I’m going to try to get to more backlist books–and make sure they’re not all white–but I understand that I’ve pivoted significantly toward new releases, and I only have so much reading time, so I’m not setting an explicit goal. We’ll check back next year and see what it looks like.
I’m also going to track new-to-me authors next year, which I didn’t do this year.
Totals, Categories, and Scores
In 2022, I read a total of 278 pieces of short speculative fiction, excluding rereads. This does include 7 novellas that were a part of magazines (as opposed to standalone books, which I tracked with the last section), along with 51 novelettes and 220 short stories. Given that my goal was 100, I’d say that I safely exceeded it.
Before I go further into the categories, I want to briefly talk about scoring. I don’t publish numerical ratings for short stories, but I do mark a score on my spreadsheet to help me remember how I felt about a story in the moment. And while some really wow me, there are a lot of stories that chug along doing their thing for a few thousand words, leaving me having enjoyed the experience but not having anything that I’m going to remember a year later. These generally get scored at 15/20. And a big enough sample size, almost every category ends up with a median of 15. Which makes median a little useless, and is the reason I’ll talk about mean and percentage of stories rated five stars (17+).
Interestingly, my highest average score was for novelettes. The lowest, by far, was for flash fiction. While they count as short stories for Hugo purposes, 20 of the 220 short stories were under 1500 words and were listed as “flash” on my tracking sheet. These averaged a 14.3 rating, and I didn’t give a single five-star. In fact, the shortest thing on my 2022 Recommended Reading List was the 2960-word “Seen Small Through Glass” by Premee Mohamed–nearly double the length I used as a threshold between short story and flash fiction. There were a couple shorter ones on my 2021 list: the 1503-word “My Sister is a Scorpion” by Isabel Cañas and the 2048-word “Man vs Bomb” by M. Shaw. But it appears that I struggle to connect to the shortest of the shorts.
I read 278 stories from 61 different publications in 2022. 177 of those stories were published in 2022, across 33 different publications. 30 of those offer some or all of their fiction for free. It’s truly an embarrassment of riches, even for short fiction aficionados without a lot of extra spending cash. But with so many shiny objects, it does make it hard to focus on any particular publications. I would like to support the short fiction ecosystem, but I’m not joining patreons for 30 different magazines. So I started tracking, to see who consistently published works that I found interesting.
When limited to just magazines (I had poor luck with anthologies this year) and excluding pre-2021 reading that mostly consisted of old award winners, I gave an average score of 15.2 and five-starred about 17% of the stories I read. There were six magazines that I read at least five times last year that exceeded both those numbers: Beneath Ceaseless Skies, Clarkesworld, FIYAH, GigaNotoSaurus, Strange Horizons, and Tordotcom. In fact, Clarkesworld was so far out ahead by mid-year that I decided to become a regular, starting in September, making it the only magazine from which I read more than 10 stories published in 2022.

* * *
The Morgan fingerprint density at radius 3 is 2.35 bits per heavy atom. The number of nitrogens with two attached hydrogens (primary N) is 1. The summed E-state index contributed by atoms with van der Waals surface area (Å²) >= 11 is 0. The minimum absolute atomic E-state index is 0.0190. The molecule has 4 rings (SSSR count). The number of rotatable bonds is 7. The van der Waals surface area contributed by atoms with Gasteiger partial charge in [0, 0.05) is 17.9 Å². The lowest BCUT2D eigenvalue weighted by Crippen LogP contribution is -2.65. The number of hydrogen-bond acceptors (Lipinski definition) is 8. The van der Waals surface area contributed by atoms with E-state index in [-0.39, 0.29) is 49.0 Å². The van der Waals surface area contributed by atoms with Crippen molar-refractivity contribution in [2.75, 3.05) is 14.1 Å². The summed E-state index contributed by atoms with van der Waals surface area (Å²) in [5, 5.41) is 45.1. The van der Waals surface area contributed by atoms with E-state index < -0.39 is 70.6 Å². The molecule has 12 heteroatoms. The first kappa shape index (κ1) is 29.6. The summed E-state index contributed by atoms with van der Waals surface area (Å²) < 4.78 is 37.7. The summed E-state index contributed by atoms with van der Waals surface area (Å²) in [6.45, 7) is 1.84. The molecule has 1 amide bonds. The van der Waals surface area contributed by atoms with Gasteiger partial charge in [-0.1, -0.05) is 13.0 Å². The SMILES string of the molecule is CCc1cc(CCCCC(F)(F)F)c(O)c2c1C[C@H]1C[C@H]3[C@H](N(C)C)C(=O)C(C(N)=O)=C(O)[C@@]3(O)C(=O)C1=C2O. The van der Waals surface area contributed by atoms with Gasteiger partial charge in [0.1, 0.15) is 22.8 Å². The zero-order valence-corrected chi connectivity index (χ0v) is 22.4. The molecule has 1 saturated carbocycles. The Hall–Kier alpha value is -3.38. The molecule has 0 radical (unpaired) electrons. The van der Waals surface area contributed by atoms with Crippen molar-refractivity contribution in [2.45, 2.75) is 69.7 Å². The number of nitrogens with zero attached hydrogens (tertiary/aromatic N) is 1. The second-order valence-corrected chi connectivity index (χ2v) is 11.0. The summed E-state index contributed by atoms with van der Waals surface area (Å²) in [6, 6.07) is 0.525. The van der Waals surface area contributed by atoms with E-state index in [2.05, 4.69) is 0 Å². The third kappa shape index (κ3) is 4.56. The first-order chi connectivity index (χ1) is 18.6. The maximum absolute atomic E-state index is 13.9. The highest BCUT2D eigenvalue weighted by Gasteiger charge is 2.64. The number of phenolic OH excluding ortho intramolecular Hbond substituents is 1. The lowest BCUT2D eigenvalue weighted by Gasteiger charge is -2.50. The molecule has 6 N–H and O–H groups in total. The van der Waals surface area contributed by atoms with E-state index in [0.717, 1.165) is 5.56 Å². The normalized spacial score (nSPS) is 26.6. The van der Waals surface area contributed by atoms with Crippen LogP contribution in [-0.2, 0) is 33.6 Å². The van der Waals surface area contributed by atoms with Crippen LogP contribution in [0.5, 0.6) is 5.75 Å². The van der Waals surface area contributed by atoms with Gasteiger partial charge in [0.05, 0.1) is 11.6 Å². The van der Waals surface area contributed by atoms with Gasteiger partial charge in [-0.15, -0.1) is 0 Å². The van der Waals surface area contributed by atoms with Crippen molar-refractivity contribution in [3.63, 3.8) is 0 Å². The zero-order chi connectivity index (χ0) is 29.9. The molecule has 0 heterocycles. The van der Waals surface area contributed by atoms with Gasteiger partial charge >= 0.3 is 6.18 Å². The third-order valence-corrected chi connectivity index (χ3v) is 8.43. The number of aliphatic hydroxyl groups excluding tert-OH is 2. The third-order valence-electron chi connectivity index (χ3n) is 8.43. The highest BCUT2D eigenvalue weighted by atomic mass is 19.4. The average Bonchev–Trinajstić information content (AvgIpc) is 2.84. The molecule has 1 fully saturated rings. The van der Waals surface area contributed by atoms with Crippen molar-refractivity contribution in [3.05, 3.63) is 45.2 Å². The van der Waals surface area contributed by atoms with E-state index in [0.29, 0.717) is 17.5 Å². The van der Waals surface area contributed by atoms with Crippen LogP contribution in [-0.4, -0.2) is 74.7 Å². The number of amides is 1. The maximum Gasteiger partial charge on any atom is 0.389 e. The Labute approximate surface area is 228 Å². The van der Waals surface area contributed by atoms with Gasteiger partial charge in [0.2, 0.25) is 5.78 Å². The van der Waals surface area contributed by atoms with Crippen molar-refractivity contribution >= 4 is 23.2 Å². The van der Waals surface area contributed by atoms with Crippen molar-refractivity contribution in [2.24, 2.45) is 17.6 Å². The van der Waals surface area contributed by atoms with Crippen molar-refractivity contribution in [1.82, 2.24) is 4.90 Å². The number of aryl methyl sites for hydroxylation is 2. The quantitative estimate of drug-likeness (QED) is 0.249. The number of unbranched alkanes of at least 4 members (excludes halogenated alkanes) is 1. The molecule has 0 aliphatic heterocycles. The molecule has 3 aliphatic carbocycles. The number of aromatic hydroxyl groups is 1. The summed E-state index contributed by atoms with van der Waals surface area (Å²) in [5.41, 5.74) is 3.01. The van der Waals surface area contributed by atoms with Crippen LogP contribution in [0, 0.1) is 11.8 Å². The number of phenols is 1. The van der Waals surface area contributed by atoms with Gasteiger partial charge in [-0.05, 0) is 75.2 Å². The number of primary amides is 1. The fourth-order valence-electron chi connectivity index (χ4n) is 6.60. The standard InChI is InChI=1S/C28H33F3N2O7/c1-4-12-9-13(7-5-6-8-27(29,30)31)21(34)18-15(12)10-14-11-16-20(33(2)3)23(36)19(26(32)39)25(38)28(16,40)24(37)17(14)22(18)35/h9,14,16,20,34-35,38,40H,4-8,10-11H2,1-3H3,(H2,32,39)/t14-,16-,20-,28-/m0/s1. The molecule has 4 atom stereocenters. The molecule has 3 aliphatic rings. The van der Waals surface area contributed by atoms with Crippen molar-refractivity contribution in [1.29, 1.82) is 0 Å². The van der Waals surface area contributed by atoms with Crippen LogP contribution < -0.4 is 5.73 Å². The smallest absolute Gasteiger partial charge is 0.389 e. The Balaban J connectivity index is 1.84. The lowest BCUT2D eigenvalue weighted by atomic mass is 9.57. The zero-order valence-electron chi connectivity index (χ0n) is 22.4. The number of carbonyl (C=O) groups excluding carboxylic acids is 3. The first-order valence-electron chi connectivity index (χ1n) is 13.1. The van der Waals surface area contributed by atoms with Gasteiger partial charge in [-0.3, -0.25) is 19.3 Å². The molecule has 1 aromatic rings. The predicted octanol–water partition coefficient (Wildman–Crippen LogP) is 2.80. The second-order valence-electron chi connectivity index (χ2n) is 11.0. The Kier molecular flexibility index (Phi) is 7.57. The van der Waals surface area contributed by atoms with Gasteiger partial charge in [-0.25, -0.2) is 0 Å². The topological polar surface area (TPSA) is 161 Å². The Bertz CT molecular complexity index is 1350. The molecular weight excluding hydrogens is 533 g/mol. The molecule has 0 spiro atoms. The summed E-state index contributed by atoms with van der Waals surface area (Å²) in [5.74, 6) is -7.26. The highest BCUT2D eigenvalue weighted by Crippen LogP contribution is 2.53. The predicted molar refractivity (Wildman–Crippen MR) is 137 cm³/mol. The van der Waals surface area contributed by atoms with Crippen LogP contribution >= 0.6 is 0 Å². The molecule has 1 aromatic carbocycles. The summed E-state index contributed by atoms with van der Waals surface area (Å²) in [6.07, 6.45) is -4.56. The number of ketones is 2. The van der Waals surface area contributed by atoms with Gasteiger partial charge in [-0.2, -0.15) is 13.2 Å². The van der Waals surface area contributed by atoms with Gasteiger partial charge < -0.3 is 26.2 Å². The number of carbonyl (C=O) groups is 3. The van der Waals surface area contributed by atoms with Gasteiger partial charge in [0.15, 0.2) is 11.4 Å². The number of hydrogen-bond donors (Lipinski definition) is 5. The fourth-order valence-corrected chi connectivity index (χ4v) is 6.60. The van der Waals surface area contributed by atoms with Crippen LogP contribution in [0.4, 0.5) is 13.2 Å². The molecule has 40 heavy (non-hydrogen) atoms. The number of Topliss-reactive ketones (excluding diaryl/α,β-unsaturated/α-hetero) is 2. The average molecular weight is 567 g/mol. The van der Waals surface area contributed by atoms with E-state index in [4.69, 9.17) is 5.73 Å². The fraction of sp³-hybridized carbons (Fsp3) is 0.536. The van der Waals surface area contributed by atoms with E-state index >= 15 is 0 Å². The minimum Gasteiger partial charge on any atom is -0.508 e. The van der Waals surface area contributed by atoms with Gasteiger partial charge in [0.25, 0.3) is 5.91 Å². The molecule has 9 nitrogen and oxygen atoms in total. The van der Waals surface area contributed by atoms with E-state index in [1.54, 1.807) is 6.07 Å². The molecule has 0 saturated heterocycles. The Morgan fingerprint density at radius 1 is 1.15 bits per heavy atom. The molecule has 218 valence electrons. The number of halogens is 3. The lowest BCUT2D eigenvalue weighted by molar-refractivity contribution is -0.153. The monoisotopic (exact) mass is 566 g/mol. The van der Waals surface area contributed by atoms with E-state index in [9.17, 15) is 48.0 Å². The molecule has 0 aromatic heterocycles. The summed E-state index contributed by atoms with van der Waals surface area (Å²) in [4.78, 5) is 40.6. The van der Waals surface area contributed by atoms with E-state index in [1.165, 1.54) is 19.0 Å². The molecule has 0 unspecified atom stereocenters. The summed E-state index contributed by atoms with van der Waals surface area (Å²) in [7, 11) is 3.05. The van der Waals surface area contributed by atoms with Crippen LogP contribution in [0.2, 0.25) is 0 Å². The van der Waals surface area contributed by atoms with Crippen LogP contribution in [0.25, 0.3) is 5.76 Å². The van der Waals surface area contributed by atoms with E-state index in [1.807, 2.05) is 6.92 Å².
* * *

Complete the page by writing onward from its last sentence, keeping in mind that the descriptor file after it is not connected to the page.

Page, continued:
I was extremely impressed with GigaNotoSaurus, which I’d never even heard of going into the year, and I definitely plan to give them a closer look in 2023. I was also surprised at how well Beneath Ceaseless Skies and Strange Horizons graded out on my spreadsheet. My kneejerk evaluation was that the former (a magazine of “literary adventure fantasy”) tended to run long and that the latter was willing to push the envelope but the results were wildly inconsistent. My spreadsheet says otherwise–I liked both quite a bit in 2022. Of course, sample sizes are reasonably small, but they’re worth a closer look.
On the negative side of the ledger, there were a few publications that I was surprised not to see among the leaders. Uncanny had my vote for Best Short Story and Best Novelette in the 2022 Hugo Awards, but my pre-nomination scramble yielded just one story that really stuck with me, and 2022 yielded none. I also would’ve listed Lightspeed among the leaders in the field if you’d asked me six months ago, and I had a Fantasy Magazine story on my Hugo nominating ballot, but I tried and I tried and didn’t find anything that stuck with me from either magazine in 2022. Whether that’s on them having a bad year, not aligning with my tastes, or simply me having the bad luck to read a few tales that didn’t click while others I might’ve loved passed by unseen, I can’t say. I’m certainly not writing them off in the future, but they won’t be my first stops either.
I’m going to try to consistently patronize a few magazines in 2023–and put my money where my reading is. I’ll start with Clarkesworld, GigaNotoSaurus, and Fantasy & Science Fiction (which I didn’t read much in 2022 because it’s behind a paywall. . . but I get the impression it’s a classic for a reason) and go from there. Either that’s going to result in my biggest short fiction reading year ever, or it’s going to have me struggling to keep up and needing to scale back. We’ll see.
I’m also going to keep track of which stories are recommended by which reviewers. There are only a handful in the field who regularly put out recommendation posts, and my four favorite 2022-published short stories were recommended by one of them: Leonard Richardon’s “Two Spacesuits” by Karen Burnham, Russell Nichols’ “To Live and Die in Dixieland” by Paula Guran, David-Christopher Galhea’s “In the Time of the Telperi Flower” by Charles Payseur, and Ray Nayler’s “Fostering” by Maria Haskins. I didn’t have quite the same luck with the recommendations of Alex Brown, but I also didn’t diligently track them, so the sample sizes are somewhat small. I’ll add a few columns to my spreadsheet and we’ll see what 2023 looks like.